Political Notes – Will Broun run in a new district?

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One of consequences of the new congressional redistricting map that legislators will soon be adopting could be a significant shakeup in the race for the new open seat in northeast Georgia.

As was reported a couple of days ago, the new map takes 10 staunchly conservative counties in Georgia’s northeast corner, which are now part of Rep. Paul Broun’s 10th District, and moves them into the new “open” district centered around Hall County (which is numbered the 9th District).

Broun not only loses those 10 GOP-leaning counties that were the core of his support, his home county of Athens-Clarke County is split in two (part of it moves to the “new” 9th District) and parts of Columbia and Richmond counties are shifted to the 12th District.

Someone is obviously trying to send a message to Broun that he is not very popular with the Republican leadership that signed off on these new congressional maps.  The question is, what will Broun do to respond to that message?

Charlie Harper, who now runs the GOP website known as Peach Pundit, speculates that Broun just may decide to run for another term in that redesigned 9th District, which now includes much of the voter base that gave him his upset victory over Jim Whitehead in the 2007 special election.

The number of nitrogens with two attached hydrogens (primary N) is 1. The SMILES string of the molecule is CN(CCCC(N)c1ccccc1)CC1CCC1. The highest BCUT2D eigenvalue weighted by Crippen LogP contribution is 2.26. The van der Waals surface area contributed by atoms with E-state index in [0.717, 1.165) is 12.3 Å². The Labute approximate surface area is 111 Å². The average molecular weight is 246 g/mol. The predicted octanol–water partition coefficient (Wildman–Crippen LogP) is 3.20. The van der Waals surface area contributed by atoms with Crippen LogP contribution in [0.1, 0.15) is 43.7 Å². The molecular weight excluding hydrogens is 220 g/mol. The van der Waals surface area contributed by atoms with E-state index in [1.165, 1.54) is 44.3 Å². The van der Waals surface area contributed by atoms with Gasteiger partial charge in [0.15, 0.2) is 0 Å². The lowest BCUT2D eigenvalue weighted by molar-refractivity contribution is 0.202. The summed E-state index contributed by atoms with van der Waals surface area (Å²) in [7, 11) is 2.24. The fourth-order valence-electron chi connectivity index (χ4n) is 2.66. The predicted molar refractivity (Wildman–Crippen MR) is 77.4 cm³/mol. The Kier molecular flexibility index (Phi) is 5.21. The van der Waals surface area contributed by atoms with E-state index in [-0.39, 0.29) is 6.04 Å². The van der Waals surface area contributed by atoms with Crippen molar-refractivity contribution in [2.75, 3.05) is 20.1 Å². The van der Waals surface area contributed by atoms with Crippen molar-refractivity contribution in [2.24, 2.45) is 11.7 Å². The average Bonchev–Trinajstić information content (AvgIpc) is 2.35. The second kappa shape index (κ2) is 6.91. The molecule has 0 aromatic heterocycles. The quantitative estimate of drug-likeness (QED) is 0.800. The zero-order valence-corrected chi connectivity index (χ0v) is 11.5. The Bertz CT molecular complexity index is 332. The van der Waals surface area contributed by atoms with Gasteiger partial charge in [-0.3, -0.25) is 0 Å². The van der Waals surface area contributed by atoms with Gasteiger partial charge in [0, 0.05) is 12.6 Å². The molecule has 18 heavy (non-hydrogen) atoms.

Harper writes:

Upon quick inspection, it appears that more of Broun’s voters live in the new 9th district than the re-drawn 10th for which he is the presumed incumbent candidate.

With Hall County having been presumed to be the anchor of a new Congressional district since the end of the 2010 elections, local candidates have already been testing the waters and forming exploratory committees. State Rep Doug Collins and radio host Martha Zoller have already been building campaign teams for the expected district, thus dividing the home turf of Hall among two candidates. Broun, meanwhile, has already represented the vast majority of the remaining 9th district, including areas where he receives his strongest support.

In a late request for comment yesterday, Broun’s press secretary responded to a question clarifying under which district Broun intends to run from with the following: “Congressman Broun will release a statement regarding changes to Georgia’s Congressional map at a later time. He is currently with a Congressional delegation visiting Israel and has not yet had an opportunity to review this proposal.”

Hall County has been given their 9th Congressional district back. But if the proposed maps pass as drawn, they may very well stand a good chance of being represented by Congressman Paul Broun of Athens.

Needless to say, Broun’s entry into that 9th District race would make it the most entertaining of next year’s congressional primaries by far.

Another consequence of the new congressional district boundaries can be seen in Columbus, where the person who now represents that area on the State Transportation Board is retired banker Sam Wellborn.

Tim Chitwood of the Columbus Ledger-Enquirer reports that Wellborn, who holds the 3rd Congressional District seat on the DOT board, would be moved into the 2nd Congressional District under the new map, which would require him to leave the board:

Besides the precinct changes, the proposed border would move Columbus’ representative on the Georgia Department of Transportation Board, former bank president Sam Wellborn, into Bishop’s District 2. Board members represent specific congressional districts, and Wellborn currently represents District 3.